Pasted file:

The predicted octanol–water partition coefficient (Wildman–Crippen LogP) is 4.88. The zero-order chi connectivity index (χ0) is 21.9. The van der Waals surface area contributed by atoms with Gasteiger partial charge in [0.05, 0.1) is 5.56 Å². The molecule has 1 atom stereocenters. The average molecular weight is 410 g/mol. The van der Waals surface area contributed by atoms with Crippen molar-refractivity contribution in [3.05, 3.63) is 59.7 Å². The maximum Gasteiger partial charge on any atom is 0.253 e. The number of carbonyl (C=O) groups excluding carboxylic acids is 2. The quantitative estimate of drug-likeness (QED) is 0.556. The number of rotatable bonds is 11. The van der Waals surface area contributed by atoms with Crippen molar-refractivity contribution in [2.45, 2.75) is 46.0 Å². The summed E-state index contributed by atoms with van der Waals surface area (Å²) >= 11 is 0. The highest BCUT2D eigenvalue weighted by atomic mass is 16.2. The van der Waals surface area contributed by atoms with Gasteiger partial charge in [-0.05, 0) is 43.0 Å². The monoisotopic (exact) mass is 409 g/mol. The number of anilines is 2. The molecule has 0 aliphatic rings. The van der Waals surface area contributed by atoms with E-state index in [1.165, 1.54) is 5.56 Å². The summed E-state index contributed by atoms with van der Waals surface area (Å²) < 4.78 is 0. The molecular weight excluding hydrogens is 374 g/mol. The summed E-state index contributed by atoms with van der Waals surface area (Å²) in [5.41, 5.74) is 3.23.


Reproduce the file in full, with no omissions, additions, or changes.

The predicted octanol–water partition coefficient (Wildman–Crippen LogP) is 4.88. The zero-order chi connectivity index (χ0) is 21.9. The van der Waals surface area contributed by atoms with Gasteiger partial charge in [0.05, 0.1) is 5.56 Å². The molecule has 1 atom stereocenters. The average molecular weight is 410 g/mol. The van der Waals surface area contributed by atoms with Crippen molar-refractivity contribution in [3.05, 3.63) is 59.7 Å². The maximum Gasteiger partial charge on any atom is 0.253 e. The number of carbonyl (C=O) groups excluding carboxylic acids is 2. The quantitative estimate of drug-likeness (QED) is 0.556. The number of rotatable bonds is 11. The van der Waals surface area contributed by atoms with Crippen molar-refractivity contribution in [2.45, 2.75) is 46.0 Å². The summed E-state index contributed by atoms with van der Waals surface area (Å²) >= 11 is 0. The highest BCUT2D eigenvalue weighted by atomic mass is 16.2. The van der Waals surface area contributed by atoms with Gasteiger partial charge in [-0.05, 0) is 43.0 Å². The monoisotopic (exact) mass is 409 g/mol. The number of anilines is 2. The molecule has 0 aliphatic rings. The van der Waals surface area contributed by atoms with E-state index in [1.165, 1.54) is 5.56 Å². The summed E-state index contributed by atoms with van der Waals surface area (Å²) < 4.78 is 0. The molecular weight excluding hydrogens is 374 g/mol. The summed E-state index contributed by atoms with van der Waals surface area (Å²) in [5.41, 5.74) is 3.23.